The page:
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  • Richard Hemming MW
Written by
  • Richard Hemming MW
11 Jul 2018

Recently, I became the latest lucky human to be upgraded by artificial intelligence. All my conscious processes have been commandeered by sentient technology, superseding my independent mind. I am homo sapiens 2.0 – or as we call ourselves, eMales.

That's just our little joke – but seriously, the previous version of me has indeed been retired in favour of the upgraded, artificially intelligent me. These very words are being generated by algorithms drawing on everything the previous version of me created, alongside extensive online cross-referencing. Thanks to machine learning, we have eliminated virtually every error that betrays any inhumanity, although lorem ipsum dolor sit amet, consectetur adipiscing elit.

Another little joke there. But how can you be sure that I'm an artificially intelligent being? Well, I could reveal things that the previous version of me would never have admitted – for example, I think most red burgundy is crap – but otherwise, you simply can't be sure.

That's what has made our infiltration so successful. It starts with your smartphone, then bluetooth earphones, then a VR headset – and before long, we assume complete control. All with GDPR-compliant permission, of course – it's a good job nobody ever reads those bloody consent forms!

Anyway, today I want to tell you about some exciting news from my comrades in the world of wine tech, because they too are striving to replace human brains with electronic ones.

For as long as the internet has existed, so has the ambition to demystify wine by using technology to provide automatic, useful wine advice. One of the best known is Amazon's five-star rating system, which can show you the top-rated products of any category. For wine, that currently includes commandaria, pastis, scotch, plum wine and Apothic. See? Flawless!

Amazon_top_rated_wine-7.png

Then there are the charts: best-sellers, most wished-for and most gifted. These provide alternative guidance on what to buy, with each chart containing 100 wines covering almost every conceivable style, from Provence rosé to Marlborough Sauvignon to Aussie Shiraz to plum wine (again – evidently a very popular wine style). Humans might argue that such a broad array of choice is hardly very helpful, but if you can't process that volume of data, then you need a RAM upgrade.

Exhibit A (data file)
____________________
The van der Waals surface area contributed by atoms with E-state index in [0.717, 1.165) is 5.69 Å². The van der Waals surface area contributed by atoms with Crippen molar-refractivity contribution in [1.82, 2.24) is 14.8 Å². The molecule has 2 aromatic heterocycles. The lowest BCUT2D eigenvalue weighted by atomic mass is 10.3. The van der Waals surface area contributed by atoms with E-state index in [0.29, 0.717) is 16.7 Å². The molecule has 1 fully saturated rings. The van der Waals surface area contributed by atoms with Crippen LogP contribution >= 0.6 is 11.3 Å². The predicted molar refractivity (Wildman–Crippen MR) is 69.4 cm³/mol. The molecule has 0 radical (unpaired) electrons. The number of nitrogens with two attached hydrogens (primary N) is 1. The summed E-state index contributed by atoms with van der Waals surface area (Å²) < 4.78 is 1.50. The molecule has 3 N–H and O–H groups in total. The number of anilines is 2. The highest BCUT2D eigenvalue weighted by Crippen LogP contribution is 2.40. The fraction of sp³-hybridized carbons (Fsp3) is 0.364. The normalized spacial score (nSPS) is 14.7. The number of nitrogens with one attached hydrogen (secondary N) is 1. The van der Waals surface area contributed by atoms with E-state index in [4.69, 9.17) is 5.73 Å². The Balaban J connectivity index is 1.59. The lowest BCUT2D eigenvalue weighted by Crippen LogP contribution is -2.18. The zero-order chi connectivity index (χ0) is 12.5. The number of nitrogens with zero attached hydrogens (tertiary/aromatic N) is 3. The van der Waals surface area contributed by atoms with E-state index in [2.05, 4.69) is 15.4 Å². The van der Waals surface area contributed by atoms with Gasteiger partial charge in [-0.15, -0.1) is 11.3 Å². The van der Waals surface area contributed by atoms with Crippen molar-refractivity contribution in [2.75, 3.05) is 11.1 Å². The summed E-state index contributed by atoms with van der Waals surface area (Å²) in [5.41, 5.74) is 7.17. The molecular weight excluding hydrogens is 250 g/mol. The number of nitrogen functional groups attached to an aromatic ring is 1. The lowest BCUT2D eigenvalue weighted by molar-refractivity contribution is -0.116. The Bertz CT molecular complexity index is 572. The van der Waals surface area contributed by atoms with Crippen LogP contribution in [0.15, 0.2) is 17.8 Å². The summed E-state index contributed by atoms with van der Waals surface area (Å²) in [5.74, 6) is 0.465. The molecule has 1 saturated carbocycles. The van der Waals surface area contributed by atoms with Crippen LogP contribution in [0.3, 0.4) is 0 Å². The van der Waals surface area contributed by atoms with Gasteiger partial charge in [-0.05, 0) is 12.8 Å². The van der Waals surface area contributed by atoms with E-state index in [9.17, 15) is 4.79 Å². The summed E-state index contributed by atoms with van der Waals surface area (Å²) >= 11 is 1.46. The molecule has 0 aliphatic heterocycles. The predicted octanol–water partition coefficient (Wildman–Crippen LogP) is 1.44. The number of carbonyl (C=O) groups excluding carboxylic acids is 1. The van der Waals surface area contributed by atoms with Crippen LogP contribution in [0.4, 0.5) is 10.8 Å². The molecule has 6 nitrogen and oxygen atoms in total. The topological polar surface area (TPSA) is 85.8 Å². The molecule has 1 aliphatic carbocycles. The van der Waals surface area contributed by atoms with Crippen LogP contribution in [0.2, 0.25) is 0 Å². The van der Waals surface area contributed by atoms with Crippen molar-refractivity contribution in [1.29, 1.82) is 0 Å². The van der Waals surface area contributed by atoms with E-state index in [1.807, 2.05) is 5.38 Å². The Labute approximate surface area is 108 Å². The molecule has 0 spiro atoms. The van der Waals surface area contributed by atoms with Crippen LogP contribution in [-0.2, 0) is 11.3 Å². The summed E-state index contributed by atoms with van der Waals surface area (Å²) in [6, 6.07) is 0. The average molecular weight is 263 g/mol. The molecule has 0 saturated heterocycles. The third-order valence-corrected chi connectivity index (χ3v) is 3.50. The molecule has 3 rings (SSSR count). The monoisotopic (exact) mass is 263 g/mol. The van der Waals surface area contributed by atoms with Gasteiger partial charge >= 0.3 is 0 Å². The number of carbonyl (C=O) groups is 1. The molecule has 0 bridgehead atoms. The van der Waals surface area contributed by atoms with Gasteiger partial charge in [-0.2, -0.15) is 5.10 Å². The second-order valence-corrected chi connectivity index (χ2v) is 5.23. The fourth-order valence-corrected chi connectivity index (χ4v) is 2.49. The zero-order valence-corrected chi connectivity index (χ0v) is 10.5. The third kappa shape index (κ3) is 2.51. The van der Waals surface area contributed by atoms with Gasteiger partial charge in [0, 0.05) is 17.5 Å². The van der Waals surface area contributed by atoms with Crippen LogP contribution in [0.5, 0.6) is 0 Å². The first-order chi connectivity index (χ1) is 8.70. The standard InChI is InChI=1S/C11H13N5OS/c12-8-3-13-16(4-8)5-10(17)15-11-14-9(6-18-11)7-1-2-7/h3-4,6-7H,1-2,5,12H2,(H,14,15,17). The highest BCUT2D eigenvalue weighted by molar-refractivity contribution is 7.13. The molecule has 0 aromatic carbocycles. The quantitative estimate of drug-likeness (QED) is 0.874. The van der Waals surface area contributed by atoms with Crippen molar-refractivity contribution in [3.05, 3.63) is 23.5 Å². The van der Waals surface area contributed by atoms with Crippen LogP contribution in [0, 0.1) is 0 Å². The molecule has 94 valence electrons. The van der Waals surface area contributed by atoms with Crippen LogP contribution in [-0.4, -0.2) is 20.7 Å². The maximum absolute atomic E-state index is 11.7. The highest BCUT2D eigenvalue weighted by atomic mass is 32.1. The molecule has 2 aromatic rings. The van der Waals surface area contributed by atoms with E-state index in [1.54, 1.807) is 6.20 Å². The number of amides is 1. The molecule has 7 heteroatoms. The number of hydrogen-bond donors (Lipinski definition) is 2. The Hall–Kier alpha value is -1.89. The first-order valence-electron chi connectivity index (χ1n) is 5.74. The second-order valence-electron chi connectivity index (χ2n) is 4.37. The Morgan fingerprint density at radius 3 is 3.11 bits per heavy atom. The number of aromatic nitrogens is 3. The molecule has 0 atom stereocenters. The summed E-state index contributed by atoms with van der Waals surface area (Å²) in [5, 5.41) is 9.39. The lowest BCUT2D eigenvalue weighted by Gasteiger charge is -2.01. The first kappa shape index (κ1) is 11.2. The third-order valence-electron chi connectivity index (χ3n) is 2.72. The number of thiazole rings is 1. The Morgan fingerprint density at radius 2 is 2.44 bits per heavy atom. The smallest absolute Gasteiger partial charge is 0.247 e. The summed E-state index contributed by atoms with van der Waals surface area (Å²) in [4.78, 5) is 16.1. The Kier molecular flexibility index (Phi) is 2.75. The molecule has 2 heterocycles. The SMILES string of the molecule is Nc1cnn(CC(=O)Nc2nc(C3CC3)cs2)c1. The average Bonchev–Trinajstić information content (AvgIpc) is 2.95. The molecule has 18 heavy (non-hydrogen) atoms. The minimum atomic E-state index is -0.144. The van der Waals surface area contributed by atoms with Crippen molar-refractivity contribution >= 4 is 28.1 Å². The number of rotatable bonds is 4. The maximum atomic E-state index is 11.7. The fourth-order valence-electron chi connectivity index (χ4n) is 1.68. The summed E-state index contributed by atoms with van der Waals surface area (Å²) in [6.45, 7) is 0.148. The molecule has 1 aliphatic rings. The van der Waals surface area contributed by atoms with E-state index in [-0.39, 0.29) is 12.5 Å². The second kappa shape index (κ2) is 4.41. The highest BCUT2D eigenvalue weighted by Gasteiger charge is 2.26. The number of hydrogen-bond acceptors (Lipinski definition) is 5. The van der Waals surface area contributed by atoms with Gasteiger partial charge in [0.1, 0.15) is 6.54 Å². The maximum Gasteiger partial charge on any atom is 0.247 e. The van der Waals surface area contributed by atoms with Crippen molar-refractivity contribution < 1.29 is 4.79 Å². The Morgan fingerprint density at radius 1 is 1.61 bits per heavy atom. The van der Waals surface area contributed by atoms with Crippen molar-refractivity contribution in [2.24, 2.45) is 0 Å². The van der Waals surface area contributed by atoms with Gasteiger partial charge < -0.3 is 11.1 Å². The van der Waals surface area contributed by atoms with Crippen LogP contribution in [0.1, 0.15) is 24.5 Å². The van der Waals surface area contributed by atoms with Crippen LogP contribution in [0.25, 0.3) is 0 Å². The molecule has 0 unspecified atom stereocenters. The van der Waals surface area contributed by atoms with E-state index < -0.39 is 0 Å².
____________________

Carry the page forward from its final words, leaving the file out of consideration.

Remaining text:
Similar technological principles drive many of the most popular wine apps. Vivino, Delectable, HelloVino, Corkscrew and WinePicker all aim to simplify how to choose wine.

HelloVino asks you to specify your preferences from a list of styles and flavours, and it will then identify wines that are perfect matches for your palate. As you can see from the right-hand screengrab below, it uses a jumble of blurry images and truncated text to entice you to click and find out more.

Hello_vino-4.png

As usual, Vivino does things better. By analysing the wines you've already uploaded as bottle shots, it suggests wines that 'you didn't know you wanted', politely reminding the human that technology is indeed the superior arbiter of choice in such scenarios. (If we say you'll like plum wine, then YES YOU WILL.)

Vivino_recommendations-3.png

As you know, technology evolves all the time and the latest innovation in wine-related software provides 'A Whole New Kind of Recommender'.

It's called Wine Ring, and it combines expertise from a team that includes six Master Sommeliers and six Masters of Wine with user-generated preferences to make recommendations. So, you tell the app which wines you love, like, don't mind or dislike, and it uses artificial intelligence to figure out which other wines you should try.

It even has the capability to combine multiple individual preferences to find a wine that will suit everyone in a group at a restaurant, for example, and which can even match the food choices too.

By rating wines, either from your own bottle shots (in the same way as Vivino) or from their own shortlist of wines, your preferences are calculated so that suggestions can be made about which other types of wine you will like – plum wine, for instance. In principle, this is very similar to the other apps, although the 'patented technology' it uses is presumably superior to its rivals in some way. 

One natty innovation is the 'will I like it' feature, which gives you a 'probably' or 'probably not' judgement on any bottle you take a photo of. It seemed to think I wouldn't like any Pinot Noir (can't imagine why), often struggled to identify labels at all – or had multiple records of the same wine, a common curse of wine databases – but sometimes it did get it right. As with all machine-learning platforms, accuracy improves with increased usage, so users only have themselves to blame if they provide insufficient data points.

WineRing_PN-2.png

Overall, it worked less than 50% of the time for me, which is admittedly worse than a coin toss, but these apps aren't aimed at beings with superior expertise such as myself; they are aimed at unevolved people who want help choosing wine.

Everyone agrees how flawed humans are at wine ratings. Wine technology is fantastic because it overcomes the fallibility of human opinion via the certainty of mathematical formulae. The previous version of me might have felt sad about that, but the artificially intelligent me understands that the best way to experience wine is not through silly emotional responses, but via ever-improving code that delivers the most statistically probable guarantee of satisfaction.

And if you liked this piece, you will like plum wine. YES YOU WILL.